Autoworkers are in distress because they are facing the potential loss of their jobs. Plug-in cars have fewer parts and require less labor to build. Additionally, this helped spark the first United Auto Workers strike against General Motors Co. in over a decade. Ford Motor Co. and Fiat Chrysler Automobiles NV are rolling out their own battery-operated vehicles in the coming years, which could endanger the employment of35,000 union members.
Tim Walbolt, president of the UAW local representing workers at a Fiat Chrysler transmission components plant, expresses his concern. “There’s a potential for our jobs to be gone — they don’t need us anymore,” he says. “It scares us.”
Autoworkers fear they will be out of a job soon
GM extends to the UAW an offer to get in on the ground floor by pitching a new battery plant staffed by dues-paying union members. Moreover, GM wants to pay workers less in addition to the fact that the facility is unlikely to need as many staff members. A recent study of electric-vehicle production in Europe by consultant AlixPartners finds that it takes 40% fewer hours to assemble an electric motor and battery than traditional.
Mark Wakefield, the head of AlixPartners’s automotive practice, talks about the study findings. “It’s a bad news story from a labor perspective,” he says. “You would just fundamentally need less people.”
Some argue that this is a “critical move” for business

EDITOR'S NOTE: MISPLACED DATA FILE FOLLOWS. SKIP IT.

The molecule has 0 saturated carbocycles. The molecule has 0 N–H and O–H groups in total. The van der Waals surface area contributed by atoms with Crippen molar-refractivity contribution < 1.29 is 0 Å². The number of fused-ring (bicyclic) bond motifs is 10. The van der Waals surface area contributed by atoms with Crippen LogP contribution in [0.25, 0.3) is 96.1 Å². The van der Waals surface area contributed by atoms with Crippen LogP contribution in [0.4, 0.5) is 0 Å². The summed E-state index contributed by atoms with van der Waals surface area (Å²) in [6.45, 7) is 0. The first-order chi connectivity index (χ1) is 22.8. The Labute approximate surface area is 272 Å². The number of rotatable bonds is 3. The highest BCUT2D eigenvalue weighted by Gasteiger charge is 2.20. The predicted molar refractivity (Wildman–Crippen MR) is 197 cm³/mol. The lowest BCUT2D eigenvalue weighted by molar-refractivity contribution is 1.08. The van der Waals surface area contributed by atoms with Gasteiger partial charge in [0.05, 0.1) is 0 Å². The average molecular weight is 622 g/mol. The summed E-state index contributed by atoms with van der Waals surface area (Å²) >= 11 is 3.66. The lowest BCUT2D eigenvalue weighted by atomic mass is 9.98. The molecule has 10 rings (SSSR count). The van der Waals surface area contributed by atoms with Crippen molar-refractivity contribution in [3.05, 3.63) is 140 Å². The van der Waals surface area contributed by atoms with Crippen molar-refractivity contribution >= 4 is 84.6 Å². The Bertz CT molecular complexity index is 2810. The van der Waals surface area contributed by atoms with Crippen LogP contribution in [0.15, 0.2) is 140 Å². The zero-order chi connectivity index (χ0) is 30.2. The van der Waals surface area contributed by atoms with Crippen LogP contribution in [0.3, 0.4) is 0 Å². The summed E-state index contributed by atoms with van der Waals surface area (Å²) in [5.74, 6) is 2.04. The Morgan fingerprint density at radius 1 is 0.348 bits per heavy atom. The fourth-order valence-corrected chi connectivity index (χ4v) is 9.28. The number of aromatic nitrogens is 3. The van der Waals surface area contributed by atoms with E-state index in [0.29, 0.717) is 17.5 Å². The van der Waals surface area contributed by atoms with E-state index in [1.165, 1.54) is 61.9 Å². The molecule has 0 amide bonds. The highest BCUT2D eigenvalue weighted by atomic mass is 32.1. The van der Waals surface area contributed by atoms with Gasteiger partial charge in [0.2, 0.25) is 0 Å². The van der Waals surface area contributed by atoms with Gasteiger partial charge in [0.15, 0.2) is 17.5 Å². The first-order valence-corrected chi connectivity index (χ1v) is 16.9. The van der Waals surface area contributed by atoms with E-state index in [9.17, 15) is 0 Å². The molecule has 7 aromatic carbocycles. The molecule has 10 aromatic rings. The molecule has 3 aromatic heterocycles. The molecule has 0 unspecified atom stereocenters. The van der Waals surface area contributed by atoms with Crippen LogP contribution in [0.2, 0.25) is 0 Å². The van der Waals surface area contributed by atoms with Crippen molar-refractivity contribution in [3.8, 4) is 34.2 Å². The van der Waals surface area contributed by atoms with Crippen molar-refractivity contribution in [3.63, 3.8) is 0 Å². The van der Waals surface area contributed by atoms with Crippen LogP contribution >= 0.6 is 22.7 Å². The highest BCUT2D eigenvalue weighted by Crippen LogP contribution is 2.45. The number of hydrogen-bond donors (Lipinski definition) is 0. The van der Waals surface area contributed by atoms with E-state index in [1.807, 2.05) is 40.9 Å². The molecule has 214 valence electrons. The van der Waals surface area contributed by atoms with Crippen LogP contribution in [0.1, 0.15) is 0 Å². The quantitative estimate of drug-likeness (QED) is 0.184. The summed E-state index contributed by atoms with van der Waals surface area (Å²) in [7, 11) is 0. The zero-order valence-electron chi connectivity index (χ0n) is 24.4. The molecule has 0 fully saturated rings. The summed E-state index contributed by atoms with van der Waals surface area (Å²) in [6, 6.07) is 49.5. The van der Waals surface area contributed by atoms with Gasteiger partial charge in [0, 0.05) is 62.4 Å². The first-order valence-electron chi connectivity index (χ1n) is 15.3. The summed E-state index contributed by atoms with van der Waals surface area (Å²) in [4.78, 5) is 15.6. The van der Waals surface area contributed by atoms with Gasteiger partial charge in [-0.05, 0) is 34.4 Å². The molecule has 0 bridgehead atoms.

Ford has also estimated that electric cars will require 30% fewer hours of labor per vehicle and 50% less factory floor space. Fiat Chrysler has even engulfed those with fear at union halls linked to internal-combustion components plants. Rumors are allegedly circulating that the company plans to outsource work to lower-paying suppliers.
However, a Fiat Chrysler spokeswoman denies any speculation that another company is seeking to take work from the Toledo or Kokomo operations. In the same breath, she calls it a critical move to the business.
Despite any pros, this still makes people fear for their livelihood
UAW Vice President Terry Dittes tells TIME that people all across different job spectors can sympathize with the fears that have been instilled in autoworkers. “When you see that kind of devastation, whether you’re union or you’re non-represented, it puts a fear in people. Well, if they can do that to them, what about me? And people experience that every single day,” Dittes says.
We can absolutely sympathize with these autoworkers as their futures in terms of their job are up in the air now. With the roll-out of battery electric vehicles, many simply do not know where to turn next.